Markets pop as Summers exits

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While Obama insisted he had not settled on a nominee, there were ample indications that Summers was a favored candidate. The president defended Summers and his record both in public to reporters and in private to his Democratic colleagues in the House and Senate.

However, Democratic resistance to a Summers pick ultimately sank that potential nomination. Several Senate Democrats had publicly aligned themselves with Yellen, citing her record on financial regulation, as well as her ability to build consensus, compared to Summers, who favored a lighter regulatory hand as Treasury Secretary to President Clinton, and has a reputation for a strong, brusque personality. As many as four Democrats on the Senate Banking Committee were expected to oppose a Summers pick, meaning the president would need to rely on Republicans on the panel to avoid a Summers pick from being shot down.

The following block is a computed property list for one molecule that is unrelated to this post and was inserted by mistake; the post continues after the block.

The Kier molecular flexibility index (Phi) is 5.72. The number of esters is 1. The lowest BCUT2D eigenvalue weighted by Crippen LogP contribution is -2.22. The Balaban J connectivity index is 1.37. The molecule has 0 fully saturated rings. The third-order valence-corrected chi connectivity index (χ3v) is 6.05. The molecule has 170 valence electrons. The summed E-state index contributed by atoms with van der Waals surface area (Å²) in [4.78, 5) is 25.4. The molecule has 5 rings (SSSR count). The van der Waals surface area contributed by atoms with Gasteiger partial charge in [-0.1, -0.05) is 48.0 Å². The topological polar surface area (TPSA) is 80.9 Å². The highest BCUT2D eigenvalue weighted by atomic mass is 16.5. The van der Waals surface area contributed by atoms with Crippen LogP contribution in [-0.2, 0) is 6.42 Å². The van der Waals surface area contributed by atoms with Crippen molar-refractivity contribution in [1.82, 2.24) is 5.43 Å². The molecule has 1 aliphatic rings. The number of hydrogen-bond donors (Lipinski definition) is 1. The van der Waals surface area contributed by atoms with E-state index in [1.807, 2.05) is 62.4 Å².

In a letter sent to the president Sunday, Summers said a likely contentious confirmation battle within the president's own party drove him to drop out. The president hailed Summers Sunday, calling him a "critical member of my team" in the early days of his administration, as they worked to steer the economy through the financial crisis.